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Topic: Measuring current above 10A (Read 2 times) previous topic - next topic

dhenry

Typically with manganin resistors (<10mohm), and usually done on the high side, with a current sensing amplifier.

JimboZA

I've noticed many makes and models of dmms have a 10A measurement... what's so special about 10A that it became a sort of standard?
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retrolefty


I've noticed many makes and models of dmms have a 10A measurement... what's so special about 10A that it became a sort of standard?


Well maybe the fast acting protection fuses used are limited in selections to 10 amps or less. Maybe the standard meter leads are only good for 10 amps before their voltage drop would effect the measurement accuracy too much. Maybe because 10 amps is a lot already and more should use special purpose meters?

Lefty

DirtBiker

#8
Jan 04, 2013, 08:23 pm Last Edit: Jan 04, 2013, 08:25 pm by DirtBiker Reason: 1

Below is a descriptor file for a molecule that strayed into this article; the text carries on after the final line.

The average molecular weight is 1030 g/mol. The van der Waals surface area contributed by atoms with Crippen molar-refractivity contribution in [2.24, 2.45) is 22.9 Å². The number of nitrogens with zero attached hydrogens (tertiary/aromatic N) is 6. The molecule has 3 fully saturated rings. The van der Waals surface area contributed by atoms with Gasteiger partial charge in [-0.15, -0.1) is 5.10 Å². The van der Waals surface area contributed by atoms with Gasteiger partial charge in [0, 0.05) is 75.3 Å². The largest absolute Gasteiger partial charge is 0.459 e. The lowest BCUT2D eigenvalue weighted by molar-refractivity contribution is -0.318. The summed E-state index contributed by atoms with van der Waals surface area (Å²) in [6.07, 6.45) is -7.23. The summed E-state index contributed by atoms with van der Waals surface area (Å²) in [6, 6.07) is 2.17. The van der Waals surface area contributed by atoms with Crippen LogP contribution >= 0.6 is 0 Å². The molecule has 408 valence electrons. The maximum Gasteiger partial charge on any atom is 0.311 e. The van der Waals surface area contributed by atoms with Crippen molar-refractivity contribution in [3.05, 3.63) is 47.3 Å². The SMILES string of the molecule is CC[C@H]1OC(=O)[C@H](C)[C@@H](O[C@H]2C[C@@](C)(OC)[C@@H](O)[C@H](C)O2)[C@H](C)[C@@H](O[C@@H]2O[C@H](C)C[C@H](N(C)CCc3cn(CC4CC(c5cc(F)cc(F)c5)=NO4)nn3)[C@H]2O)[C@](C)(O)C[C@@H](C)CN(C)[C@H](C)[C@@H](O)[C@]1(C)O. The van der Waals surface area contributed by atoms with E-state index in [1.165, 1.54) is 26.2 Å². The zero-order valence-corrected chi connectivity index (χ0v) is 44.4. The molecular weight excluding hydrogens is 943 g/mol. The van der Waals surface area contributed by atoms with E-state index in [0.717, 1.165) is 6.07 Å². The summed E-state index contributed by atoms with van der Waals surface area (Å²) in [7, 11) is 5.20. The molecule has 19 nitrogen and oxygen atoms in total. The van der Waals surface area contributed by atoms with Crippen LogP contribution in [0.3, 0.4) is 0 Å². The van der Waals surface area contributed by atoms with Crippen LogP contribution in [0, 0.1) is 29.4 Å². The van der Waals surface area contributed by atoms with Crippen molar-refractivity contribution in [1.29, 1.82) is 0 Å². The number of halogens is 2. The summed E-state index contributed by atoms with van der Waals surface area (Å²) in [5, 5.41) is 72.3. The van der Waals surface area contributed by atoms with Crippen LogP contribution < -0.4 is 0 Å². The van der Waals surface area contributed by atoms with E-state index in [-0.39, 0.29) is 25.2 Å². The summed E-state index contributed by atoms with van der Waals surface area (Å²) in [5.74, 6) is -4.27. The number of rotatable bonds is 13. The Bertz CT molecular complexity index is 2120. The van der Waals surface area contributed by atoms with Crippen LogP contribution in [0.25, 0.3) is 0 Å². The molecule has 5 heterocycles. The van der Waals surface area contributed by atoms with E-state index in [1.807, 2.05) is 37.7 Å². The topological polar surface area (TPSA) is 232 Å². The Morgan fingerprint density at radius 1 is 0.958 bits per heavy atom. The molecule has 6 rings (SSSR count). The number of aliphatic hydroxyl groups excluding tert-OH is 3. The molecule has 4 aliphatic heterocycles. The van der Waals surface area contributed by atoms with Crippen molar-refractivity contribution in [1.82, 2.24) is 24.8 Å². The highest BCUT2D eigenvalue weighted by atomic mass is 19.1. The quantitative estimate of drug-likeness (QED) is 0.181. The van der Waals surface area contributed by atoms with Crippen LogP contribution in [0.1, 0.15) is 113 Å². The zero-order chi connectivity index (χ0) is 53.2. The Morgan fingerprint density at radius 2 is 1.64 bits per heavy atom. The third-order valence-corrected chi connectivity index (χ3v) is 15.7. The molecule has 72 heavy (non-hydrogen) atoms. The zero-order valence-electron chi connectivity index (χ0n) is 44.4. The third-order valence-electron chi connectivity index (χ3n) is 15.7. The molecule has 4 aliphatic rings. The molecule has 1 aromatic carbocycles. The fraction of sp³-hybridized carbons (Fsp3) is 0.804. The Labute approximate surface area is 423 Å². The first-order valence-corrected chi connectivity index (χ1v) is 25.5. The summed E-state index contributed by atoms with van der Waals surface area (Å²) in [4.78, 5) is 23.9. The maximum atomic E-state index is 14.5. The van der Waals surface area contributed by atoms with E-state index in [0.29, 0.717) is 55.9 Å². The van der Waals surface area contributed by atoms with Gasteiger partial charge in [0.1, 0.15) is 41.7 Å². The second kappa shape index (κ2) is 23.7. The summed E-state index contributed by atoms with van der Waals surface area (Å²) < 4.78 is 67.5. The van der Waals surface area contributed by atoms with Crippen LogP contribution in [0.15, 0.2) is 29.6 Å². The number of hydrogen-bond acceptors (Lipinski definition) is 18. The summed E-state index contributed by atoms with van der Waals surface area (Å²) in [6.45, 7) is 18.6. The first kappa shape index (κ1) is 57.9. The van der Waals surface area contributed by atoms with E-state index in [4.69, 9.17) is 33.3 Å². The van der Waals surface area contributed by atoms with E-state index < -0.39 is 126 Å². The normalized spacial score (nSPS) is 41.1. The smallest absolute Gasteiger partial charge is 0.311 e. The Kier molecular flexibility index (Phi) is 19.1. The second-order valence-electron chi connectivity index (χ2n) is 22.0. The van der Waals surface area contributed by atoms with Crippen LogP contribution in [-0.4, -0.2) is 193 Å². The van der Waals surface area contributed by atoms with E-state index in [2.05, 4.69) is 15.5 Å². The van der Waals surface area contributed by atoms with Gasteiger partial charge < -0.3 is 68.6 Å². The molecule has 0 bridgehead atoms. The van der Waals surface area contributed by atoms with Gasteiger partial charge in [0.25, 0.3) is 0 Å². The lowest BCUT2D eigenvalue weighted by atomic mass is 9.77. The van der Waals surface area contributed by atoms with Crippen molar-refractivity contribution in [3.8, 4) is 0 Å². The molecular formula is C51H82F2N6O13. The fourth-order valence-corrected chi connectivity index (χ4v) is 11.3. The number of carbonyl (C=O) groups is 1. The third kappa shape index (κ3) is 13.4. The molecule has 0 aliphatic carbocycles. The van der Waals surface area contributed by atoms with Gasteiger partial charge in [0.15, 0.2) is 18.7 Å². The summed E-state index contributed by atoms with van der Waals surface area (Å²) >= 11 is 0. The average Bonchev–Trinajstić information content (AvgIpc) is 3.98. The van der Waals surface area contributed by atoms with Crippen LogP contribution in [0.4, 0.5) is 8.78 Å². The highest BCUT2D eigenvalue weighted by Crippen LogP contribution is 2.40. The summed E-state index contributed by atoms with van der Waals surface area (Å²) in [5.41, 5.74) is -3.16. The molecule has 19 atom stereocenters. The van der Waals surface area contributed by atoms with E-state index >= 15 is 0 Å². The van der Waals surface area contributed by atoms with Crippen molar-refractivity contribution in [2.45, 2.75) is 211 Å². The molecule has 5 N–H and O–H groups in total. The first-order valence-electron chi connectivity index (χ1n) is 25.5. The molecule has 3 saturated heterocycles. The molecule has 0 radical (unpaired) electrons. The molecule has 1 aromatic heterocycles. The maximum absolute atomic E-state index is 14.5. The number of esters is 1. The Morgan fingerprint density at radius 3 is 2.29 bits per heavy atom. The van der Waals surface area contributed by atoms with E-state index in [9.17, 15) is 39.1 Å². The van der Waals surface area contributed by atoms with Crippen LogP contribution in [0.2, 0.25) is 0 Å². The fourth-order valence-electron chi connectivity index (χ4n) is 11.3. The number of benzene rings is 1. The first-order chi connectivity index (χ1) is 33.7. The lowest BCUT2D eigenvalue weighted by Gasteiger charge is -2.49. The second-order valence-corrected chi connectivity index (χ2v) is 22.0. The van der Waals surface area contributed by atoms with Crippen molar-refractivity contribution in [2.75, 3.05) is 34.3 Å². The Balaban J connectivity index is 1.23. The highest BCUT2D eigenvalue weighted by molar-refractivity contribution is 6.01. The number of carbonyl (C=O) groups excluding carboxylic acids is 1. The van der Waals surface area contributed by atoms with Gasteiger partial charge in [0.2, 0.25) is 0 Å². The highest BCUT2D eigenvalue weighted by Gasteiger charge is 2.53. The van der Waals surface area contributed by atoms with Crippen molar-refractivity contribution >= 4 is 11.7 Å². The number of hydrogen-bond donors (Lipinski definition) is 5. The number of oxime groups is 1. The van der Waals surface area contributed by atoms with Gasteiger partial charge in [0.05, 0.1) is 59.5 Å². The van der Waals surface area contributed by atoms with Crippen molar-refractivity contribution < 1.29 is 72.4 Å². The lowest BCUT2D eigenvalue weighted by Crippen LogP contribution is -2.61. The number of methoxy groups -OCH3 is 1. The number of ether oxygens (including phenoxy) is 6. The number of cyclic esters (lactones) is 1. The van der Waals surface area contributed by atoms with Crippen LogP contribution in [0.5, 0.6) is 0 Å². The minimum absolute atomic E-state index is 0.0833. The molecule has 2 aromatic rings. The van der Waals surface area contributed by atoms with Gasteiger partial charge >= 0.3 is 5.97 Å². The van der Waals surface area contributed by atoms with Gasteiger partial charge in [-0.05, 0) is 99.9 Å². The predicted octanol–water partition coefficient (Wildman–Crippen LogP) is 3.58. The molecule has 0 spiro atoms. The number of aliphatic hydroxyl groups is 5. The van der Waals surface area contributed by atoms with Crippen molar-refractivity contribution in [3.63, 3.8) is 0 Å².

I've noticed many makes and models of dmms have a 10A measurement... what's so special about 10A that it became a sort of standard?


Maybe because that's what Simpson Electric put int their multi-meters back 50 years ago (probably for the reasons mentioned by retrolefty) and everyone just went along for the ride. :.

Edit:  I just googled them and you can still get a Simpson 260!  Cool!  Best darn analog meter ever!
Dirt Biker

KeithRB

Could be too that the standard banana jack/plug can only handle 10 A before it welds itself.

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